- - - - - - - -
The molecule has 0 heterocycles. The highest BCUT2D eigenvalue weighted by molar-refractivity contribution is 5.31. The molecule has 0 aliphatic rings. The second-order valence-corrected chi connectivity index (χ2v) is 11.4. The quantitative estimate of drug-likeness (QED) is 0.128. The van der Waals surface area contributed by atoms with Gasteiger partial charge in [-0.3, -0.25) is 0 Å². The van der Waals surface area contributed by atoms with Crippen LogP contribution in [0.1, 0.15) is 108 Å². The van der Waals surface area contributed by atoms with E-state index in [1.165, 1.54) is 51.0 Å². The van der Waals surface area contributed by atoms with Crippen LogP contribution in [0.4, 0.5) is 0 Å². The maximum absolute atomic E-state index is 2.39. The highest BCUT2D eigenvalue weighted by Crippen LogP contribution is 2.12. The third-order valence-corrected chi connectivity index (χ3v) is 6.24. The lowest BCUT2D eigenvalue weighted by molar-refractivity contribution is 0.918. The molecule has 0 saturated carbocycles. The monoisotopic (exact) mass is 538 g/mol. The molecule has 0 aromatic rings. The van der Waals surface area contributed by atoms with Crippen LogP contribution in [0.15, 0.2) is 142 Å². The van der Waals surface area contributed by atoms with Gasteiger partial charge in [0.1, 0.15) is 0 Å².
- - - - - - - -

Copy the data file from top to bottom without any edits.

The molecule has 0 heterocycles. The highest BCUT2D eigenvalue weighted by molar-refractivity contribution is 5.31. The molecule has 0 aliphatic rings. The second-order valence-corrected chi connectivity index (χ2v) is 11.4. The quantitative estimate of drug-likeness (QED) is 0.128. The van der Waals surface area contributed by atoms with Gasteiger partial charge in [-0.3, -0.25) is 0 Å². The van der Waals surface area contributed by atoms with Crippen LogP contribution in [0.1, 0.15) is 108 Å². The van der Waals surface area contributed by atoms with E-state index in [1.165, 1.54) is 51.0 Å². The van der Waals surface area contributed by atoms with Crippen LogP contribution in [0.4, 0.5) is 0 Å². The maximum absolute atomic E-state index is 2.39. The highest BCUT2D eigenvalue weighted by Crippen LogP contribution is 2.12. The third-order valence-corrected chi connectivity index (χ3v) is 6.24. The lowest BCUT2D eigenvalue weighted by molar-refractivity contribution is 0.918. The molecule has 0 saturated carbocycles. The monoisotopic (exact) mass is 538 g/mol. The molecule has 0 aromatic rings. The van der Waals surface area contributed by atoms with Crippen LogP contribution in [0.15, 0.2) is 142 Å². The van der Waals surface area contributed by atoms with Gasteiger partial charge in [0.1, 0.15) is 0 Å².